Welcome to the forum!

As an adjunct to the Tangents blog, the intention with this forum is to answer any questions, and allow a diverse discussion of topics related photography. With that, see it as an open invitation to just climb in and start threads and to respond to any threads.

Flash Zoom Setting

msojkamsojka Member
edited May 2013 in flash & lighting
When you bounce flash indoors and use 50mm prime lens do you set the flash zoom to 50 as well?
Tagged:

Comments

  • JerryJerry Member
    Normally if you bounce the flash you set the flash to the furthest zoom level on it. (200mm with nikon sb910 for example).

    This is because you loose a lot if power when you bounce the flash...
  • I've never zoomed the flash when bouncing flash, ettl takes care of it, my images turn out fine.
  • That's unless your bouncing off a wall that's quite some distance away

  • JerryJerry Member
    The zooming in this case is when you bounce while using the BFT. I must admit I usually forget to change the zoom level and have so far been fibe as well ;)
  • I manually set my flash's zoom to 200mm on my 600EX-RT, it helps a lot when your using the BFT.
  • How I zoom the flash depends on how far away the bounce surface is from the subject. If the subject is close to the bounce surface, then I prefer to zoom wide, thereby making the "light source" larger (which usually leads to softer light). If the subject is far away from the bounce surface, then I often zoom tight to focus the light and get a little more distance out of the flash.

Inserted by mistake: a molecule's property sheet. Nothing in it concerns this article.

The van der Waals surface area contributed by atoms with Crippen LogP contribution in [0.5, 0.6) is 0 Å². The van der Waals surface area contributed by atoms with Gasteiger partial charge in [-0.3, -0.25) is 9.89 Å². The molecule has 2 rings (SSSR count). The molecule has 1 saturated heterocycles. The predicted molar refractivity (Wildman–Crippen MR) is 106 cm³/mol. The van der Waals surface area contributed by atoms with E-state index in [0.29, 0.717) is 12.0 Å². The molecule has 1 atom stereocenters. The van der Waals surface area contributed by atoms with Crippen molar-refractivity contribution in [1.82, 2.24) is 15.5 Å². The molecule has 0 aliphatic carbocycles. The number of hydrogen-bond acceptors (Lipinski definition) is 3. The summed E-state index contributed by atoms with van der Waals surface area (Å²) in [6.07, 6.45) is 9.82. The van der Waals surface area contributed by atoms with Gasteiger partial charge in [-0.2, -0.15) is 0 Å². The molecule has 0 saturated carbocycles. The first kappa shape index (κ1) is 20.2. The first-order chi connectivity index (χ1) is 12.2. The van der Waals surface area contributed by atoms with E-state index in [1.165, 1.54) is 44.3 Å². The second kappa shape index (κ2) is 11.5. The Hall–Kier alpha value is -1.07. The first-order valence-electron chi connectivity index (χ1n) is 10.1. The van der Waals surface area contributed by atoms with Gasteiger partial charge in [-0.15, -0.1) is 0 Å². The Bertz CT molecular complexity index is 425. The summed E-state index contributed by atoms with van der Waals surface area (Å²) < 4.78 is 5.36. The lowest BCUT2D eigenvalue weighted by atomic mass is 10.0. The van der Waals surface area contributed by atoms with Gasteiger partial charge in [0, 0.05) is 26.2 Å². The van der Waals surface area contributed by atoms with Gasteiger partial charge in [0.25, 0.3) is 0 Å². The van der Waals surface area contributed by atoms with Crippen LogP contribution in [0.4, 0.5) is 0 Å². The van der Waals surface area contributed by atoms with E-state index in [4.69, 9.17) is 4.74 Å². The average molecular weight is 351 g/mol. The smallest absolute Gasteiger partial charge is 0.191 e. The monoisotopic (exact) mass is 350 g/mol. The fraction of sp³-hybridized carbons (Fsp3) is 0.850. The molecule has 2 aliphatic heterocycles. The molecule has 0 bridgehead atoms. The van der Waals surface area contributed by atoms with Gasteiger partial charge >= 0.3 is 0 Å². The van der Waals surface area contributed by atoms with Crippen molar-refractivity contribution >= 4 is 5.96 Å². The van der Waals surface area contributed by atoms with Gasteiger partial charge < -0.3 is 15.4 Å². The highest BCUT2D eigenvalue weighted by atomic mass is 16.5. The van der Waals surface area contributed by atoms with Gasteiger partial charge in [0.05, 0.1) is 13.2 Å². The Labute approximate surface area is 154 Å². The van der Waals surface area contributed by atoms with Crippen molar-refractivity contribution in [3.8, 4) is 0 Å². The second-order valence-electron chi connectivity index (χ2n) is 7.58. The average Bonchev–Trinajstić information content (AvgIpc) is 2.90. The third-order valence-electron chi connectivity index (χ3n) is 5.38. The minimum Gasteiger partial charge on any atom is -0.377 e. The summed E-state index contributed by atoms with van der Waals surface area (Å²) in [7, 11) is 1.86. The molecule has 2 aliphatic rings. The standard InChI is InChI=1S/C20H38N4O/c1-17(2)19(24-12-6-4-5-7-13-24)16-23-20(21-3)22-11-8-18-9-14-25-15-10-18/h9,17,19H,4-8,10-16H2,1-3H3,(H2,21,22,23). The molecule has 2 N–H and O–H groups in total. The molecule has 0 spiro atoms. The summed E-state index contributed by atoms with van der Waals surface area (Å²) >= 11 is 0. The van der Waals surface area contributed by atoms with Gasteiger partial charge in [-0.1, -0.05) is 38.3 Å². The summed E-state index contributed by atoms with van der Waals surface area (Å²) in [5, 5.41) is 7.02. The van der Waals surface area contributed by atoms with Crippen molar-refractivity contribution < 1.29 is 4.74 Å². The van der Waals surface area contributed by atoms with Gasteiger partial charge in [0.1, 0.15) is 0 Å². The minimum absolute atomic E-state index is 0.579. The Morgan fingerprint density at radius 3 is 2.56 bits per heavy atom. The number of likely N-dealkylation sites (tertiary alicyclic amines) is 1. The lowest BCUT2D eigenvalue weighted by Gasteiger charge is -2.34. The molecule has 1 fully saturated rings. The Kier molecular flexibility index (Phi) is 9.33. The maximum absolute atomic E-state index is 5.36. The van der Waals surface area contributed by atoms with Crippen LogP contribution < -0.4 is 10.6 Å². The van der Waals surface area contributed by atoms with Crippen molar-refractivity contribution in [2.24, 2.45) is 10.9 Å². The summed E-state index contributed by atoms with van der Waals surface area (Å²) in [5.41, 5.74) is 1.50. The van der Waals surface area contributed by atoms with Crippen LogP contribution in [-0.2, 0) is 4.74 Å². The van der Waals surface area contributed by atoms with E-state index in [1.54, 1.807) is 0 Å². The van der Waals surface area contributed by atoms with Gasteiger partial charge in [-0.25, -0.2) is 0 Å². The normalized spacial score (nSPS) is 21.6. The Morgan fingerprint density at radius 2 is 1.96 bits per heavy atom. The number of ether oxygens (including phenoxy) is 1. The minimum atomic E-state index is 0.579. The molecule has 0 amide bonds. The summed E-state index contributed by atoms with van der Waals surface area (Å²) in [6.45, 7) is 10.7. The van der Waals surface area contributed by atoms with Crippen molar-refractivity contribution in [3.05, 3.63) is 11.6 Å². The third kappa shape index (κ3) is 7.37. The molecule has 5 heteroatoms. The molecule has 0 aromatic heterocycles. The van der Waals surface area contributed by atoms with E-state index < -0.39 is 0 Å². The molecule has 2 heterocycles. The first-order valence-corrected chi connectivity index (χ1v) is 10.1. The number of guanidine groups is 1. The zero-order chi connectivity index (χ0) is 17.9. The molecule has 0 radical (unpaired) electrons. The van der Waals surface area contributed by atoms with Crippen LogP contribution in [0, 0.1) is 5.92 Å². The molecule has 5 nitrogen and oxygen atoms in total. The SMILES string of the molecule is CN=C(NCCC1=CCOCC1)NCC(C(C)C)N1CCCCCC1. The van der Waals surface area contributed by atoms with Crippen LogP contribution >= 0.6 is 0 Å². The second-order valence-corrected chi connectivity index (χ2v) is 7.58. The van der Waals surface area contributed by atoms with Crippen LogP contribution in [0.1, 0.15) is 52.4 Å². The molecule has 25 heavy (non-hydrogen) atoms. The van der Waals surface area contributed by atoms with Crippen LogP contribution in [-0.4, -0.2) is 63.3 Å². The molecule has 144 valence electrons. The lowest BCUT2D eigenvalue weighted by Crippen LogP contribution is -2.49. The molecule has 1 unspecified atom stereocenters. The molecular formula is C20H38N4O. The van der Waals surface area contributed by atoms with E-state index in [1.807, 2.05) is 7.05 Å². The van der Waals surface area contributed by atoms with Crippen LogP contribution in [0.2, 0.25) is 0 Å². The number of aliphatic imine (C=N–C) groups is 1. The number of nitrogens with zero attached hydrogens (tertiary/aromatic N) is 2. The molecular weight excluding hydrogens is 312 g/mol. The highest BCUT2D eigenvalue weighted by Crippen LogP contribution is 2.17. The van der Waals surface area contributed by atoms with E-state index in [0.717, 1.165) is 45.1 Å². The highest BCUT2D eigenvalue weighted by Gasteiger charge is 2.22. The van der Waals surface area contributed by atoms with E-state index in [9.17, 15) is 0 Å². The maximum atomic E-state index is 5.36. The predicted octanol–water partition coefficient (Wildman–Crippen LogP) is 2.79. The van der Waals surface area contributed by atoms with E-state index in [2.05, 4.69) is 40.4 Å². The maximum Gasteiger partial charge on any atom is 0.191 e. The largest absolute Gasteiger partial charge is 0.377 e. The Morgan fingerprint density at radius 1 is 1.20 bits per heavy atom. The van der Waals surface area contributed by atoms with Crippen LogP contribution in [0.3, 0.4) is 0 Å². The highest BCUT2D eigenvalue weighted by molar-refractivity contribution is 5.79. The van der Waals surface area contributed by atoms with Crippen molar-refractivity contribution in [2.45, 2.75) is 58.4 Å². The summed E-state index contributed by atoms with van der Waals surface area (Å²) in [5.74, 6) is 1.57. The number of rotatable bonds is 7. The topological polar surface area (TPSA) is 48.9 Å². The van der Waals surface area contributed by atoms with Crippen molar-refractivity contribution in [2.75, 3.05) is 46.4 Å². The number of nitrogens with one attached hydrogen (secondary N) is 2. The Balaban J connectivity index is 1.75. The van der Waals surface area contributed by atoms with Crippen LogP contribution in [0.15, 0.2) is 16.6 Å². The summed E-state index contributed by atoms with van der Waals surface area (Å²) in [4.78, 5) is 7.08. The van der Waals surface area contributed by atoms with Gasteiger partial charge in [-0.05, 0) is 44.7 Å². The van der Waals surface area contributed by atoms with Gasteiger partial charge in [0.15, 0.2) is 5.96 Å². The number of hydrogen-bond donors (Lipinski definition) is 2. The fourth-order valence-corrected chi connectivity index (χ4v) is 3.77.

Justin
  • jcgoodson,
    I will have to test that myself too! Does it still work well though with the BFT attached or does it block the spread of light too much?
  • jhilgers -- That's with the BFT. My thoughts on zooming wide are based on experience in my own house, where many of the rooms about 12'x12'. I get noticeably better results when I (1) zoom wide, (2) bounce off the wall furthest from my subject, and (3) place the flash far away from the bounce surface. These three guidelines work together to give larger/softer light with less dramatic fall-off on the subject.

    Justin
  • jcgoodson,
    Alright so this sounds like it works well when your in a smaller area that you are particularly close to a wall and your subject together. More less a studio, small room area?
  • Yes, small rooms. I should point out there may be equipment better-suited for this type of situation. All I have to use in this scenario is a speedlite, so this is how I make do. For a studio setting I imagine a soft box or other lighting would offer more flexibility. I'm just a hobbyist with a camera (and a flash) who's photography has benefited tremendously from Neil's blogs and books ...

    Justin
  • I should also point out that zooming your flash gives a more narrow light source
  • ZenonZenon Member
    When you raise or rotate your flash head it defaults to 50. Well my Canon does anyway. Funny you should mention that. The reason it defaults to 50 is because in the day when you purchased a 35mm SLR it usually came with a 50mm lens. At time when you purchased a quality body it last for 25 years. I find I get pretty good success leaving it at 50 although I probably should adjusting it. Like jcgoodson stated it does create a larger light source. If the bounce is really far I adjust if the flash cannot illuminate correctly, however these days shooting at higher ISO makes it less of an issue.

    The reason I like to leave it is if I need to go to a bracket and the flash head is placed back to it's home position then the auto zoom is activated. One less thing to think about. If the bracket comes out I shoot direct.
Sign In or Register to comment.